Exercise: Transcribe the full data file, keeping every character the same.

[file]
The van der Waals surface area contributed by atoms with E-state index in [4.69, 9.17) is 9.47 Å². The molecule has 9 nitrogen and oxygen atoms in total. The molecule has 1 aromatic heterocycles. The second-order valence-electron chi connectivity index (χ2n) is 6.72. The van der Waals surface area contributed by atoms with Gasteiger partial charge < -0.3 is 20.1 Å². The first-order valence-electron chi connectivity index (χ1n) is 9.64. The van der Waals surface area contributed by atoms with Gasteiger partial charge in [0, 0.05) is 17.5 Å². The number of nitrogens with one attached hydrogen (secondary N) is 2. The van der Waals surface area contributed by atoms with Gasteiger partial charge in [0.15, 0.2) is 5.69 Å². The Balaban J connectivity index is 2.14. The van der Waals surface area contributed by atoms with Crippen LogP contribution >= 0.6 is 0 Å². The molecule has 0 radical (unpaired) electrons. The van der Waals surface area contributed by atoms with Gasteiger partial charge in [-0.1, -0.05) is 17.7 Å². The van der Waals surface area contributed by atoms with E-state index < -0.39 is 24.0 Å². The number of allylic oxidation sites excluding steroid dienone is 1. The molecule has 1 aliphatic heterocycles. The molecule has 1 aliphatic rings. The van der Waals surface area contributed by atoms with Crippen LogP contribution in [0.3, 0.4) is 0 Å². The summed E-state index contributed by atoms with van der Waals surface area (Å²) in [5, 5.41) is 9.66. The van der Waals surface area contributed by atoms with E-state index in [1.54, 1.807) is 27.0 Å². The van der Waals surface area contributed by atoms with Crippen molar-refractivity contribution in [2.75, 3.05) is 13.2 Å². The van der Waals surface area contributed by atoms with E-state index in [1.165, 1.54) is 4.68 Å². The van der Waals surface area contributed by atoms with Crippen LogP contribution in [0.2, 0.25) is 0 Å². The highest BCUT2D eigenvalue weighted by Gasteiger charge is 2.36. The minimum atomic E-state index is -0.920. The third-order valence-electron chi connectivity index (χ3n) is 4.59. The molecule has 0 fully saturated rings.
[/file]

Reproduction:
The van der Waals surface area contributed by atoms with E-state index in [4.69, 9.17) is 9.47 Å². The molecule has 9 nitrogen and oxygen atoms in total. The molecule has 1 aromatic heterocycles. The second-order valence-electron chi connectivity index (χ2n) is 6.72. The van der Waals surface area contributed by atoms with Gasteiger partial charge < -0.3 is 20.1 Å². The first-order valence-electron chi connectivity index (χ1n) is 9.64. The van der Waals surface area contributed by atoms with Gasteiger partial charge in [0, 0.05) is 17.5 Å². The number of nitrogens with one attached hydrogen (secondary N) is 2. The van der Waals surface area contributed by atoms with Gasteiger partial charge in [0.15, 0.2) is 5.69 Å². The Balaban J connectivity index is 2.14. The van der Waals surface area contributed by atoms with Crippen LogP contribution >= 0.6 is 0 Å². The molecule has 0 radical (unpaired) electrons. The van der Waals surface area contributed by atoms with Gasteiger partial charge in [-0.1, -0.05) is 17.7 Å². The van der Waals surface area contributed by atoms with E-state index < -0.39 is 24.0 Å². The number of allylic oxidation sites excluding steroid dienone is 1. The molecule has 1 aliphatic heterocycles. The molecule has 1 aliphatic rings. The van der Waals surface area contributed by atoms with Crippen LogP contribution in [0.3, 0.4) is 0 Å². The summed E-state index contributed by atoms with van der Waals surface area (Å²) in [5, 5.41) is 9.66. The van der Waals surface area contributed by atoms with E-state index in [1.54, 1.807) is 27.0 Å². The van der Waals surface area contributed by atoms with Crippen molar-refractivity contribution in [2.75, 3.05) is 13.2 Å². The van der Waals surface area contributed by atoms with E-state index in [1.165, 1.54) is 4.68 Å². The van der Waals surface area contributed by atoms with Crippen LogP contribution in [0.2, 0.25) is 0 Å². The highest BCUT2D eigenvalue weighted by Gasteiger charge is 2.36. The minimum atomic E-state index is -0.920. The third-order valence-electron chi connectivity index (χ3n) is 4.59. The molecule has 0 fully saturated rings.